Mandarin a bit rusty? Hold the phone
By Clay Chandler

(FORTUNE Magazine) – If you're headed to China on business, now the language doesn't have to be a barrier. China Helpline (, which launched last year in Shanghai, lets travelers get on-the-spot translation assistance--from English to Mandarin and vice versa--simply by hitting speed dial, talking to an operator, and handing the phone to whom- ever they're trying to communicate with.

Helpline is the brainchild of several frequent Asian travelers--one American, one Indian, and one Japanese. "Each of them spoke some Mandarin," explains Helpline's fourth founder, Beijing-born Karen Zhou, but with the language's different pitches and regional accents, "they still had trouble." The service charges about 36 cents per minute, accommodates three-way calls, and can also handle basic concierge services like reservations. Zhou says most users call for help with personal matters such as bargaining with shopkeepers and giving directions to cab drivers. One recent mediation, for example, involved a Chinese cook who couldn't understand why her employer wanted chicken served without the head and feet. Two of Helpline's best customers are a Western man and his Chinese girlfriend, neither of whom speaks the other's language.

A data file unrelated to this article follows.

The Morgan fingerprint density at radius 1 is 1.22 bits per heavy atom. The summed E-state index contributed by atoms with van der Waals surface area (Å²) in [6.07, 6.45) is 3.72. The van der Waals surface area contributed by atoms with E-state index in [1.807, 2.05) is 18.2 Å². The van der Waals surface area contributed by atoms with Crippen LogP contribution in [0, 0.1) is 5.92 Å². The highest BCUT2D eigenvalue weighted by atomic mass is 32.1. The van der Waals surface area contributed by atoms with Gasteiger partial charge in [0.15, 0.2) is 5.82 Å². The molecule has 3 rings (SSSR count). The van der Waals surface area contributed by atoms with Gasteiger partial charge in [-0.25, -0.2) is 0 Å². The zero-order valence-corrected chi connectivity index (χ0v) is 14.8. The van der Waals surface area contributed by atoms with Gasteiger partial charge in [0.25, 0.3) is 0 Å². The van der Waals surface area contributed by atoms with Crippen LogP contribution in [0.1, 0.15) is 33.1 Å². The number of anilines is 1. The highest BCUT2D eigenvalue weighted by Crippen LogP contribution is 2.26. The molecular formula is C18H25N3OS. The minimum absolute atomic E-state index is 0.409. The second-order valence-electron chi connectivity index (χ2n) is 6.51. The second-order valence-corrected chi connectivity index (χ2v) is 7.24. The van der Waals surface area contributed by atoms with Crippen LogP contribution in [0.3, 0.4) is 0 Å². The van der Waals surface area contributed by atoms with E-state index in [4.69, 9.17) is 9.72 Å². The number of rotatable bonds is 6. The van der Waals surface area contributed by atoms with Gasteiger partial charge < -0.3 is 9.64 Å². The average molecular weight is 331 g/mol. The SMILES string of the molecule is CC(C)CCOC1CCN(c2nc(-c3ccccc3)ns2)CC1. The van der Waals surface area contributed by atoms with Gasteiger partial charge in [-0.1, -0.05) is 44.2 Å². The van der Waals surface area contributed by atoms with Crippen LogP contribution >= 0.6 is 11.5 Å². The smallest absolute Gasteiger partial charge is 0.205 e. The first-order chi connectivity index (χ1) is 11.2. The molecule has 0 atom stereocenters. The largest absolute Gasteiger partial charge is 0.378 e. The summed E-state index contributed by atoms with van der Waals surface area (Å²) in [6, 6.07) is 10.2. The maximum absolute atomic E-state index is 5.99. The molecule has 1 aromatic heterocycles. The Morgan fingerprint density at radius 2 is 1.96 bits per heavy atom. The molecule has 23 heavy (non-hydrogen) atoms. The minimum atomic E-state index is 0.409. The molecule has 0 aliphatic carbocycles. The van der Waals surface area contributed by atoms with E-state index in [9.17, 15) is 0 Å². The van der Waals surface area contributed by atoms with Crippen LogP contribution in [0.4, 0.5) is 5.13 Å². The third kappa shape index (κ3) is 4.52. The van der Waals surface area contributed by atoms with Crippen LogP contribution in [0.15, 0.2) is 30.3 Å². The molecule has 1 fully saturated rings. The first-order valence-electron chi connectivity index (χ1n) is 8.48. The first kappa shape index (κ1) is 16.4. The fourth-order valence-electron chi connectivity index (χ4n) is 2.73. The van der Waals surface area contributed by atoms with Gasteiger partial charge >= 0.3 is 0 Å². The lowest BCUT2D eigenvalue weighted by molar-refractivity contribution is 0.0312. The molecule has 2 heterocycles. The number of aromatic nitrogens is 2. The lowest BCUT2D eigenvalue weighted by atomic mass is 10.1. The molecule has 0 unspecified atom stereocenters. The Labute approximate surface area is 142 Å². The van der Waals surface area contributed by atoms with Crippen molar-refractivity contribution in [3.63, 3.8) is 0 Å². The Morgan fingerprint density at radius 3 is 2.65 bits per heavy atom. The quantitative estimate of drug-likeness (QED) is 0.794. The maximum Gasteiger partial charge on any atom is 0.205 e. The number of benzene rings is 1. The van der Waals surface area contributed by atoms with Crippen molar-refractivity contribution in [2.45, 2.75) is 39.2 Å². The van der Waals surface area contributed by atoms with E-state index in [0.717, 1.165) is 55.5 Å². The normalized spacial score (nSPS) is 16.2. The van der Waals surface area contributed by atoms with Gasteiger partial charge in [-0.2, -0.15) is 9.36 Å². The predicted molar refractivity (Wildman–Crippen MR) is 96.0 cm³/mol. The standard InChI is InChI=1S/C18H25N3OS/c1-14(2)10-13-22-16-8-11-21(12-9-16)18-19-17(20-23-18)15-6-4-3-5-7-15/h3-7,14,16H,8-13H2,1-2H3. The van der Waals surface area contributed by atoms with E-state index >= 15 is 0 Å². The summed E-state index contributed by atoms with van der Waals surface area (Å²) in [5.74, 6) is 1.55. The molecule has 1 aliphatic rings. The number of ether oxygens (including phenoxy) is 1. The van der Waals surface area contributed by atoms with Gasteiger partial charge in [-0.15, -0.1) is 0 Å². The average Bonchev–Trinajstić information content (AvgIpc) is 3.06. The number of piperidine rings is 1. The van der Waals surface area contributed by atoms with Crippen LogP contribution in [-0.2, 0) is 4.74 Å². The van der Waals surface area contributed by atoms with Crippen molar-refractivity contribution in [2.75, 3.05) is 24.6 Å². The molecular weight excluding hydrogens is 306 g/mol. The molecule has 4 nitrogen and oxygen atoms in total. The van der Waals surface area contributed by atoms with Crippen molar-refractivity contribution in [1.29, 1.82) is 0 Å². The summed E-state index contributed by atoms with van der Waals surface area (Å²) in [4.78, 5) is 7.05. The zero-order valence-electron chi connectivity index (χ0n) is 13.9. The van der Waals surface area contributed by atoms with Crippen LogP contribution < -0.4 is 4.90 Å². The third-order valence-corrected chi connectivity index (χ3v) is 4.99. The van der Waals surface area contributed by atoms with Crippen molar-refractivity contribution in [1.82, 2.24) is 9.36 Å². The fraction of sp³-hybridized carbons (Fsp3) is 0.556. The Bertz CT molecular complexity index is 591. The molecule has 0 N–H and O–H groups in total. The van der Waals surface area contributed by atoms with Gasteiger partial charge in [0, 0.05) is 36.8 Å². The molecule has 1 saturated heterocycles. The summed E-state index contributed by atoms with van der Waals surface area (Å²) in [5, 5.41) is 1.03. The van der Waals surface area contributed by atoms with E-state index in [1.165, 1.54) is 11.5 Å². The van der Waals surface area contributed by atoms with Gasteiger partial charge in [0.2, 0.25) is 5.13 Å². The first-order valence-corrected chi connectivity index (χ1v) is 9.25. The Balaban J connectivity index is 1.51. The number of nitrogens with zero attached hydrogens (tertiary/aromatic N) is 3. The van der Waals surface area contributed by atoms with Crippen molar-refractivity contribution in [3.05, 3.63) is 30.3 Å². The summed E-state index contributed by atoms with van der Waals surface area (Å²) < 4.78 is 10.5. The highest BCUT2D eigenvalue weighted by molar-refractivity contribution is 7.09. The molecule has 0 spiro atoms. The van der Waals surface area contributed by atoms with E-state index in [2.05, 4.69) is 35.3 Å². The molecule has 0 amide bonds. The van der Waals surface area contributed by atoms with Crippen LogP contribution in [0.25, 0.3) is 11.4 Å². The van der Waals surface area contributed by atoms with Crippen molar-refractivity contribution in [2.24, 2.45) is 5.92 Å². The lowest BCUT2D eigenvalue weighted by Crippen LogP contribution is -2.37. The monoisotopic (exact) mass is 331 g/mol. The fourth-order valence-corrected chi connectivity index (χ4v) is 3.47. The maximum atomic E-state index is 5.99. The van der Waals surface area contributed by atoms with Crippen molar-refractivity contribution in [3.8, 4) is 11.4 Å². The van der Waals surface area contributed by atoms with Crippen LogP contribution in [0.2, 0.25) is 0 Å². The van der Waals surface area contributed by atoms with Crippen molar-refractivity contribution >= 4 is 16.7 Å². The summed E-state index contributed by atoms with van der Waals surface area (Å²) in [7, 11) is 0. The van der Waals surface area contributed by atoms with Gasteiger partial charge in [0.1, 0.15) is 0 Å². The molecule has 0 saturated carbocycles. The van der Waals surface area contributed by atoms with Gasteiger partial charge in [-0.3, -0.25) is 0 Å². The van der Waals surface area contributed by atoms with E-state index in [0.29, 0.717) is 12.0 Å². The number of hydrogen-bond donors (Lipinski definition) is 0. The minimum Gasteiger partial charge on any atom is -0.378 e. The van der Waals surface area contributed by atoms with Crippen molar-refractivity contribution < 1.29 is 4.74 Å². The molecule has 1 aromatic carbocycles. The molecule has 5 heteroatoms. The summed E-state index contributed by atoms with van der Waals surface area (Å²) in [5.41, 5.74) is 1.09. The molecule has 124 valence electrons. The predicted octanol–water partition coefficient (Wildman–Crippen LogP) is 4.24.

One warning: While the translation itself is competent, only two of Helpline's ten interpreters man the phones at a time. During one of FORTUNE's calls we were left on hold for 15 minutes, listening to some wretched boy band mangling a version of "Sukiyaki" ("You've gone away and left me lonely ... You disappeared, now my eyes are filled with tears ...") Good thing we don't mind chicken heads for dinner. -- Clay Chandler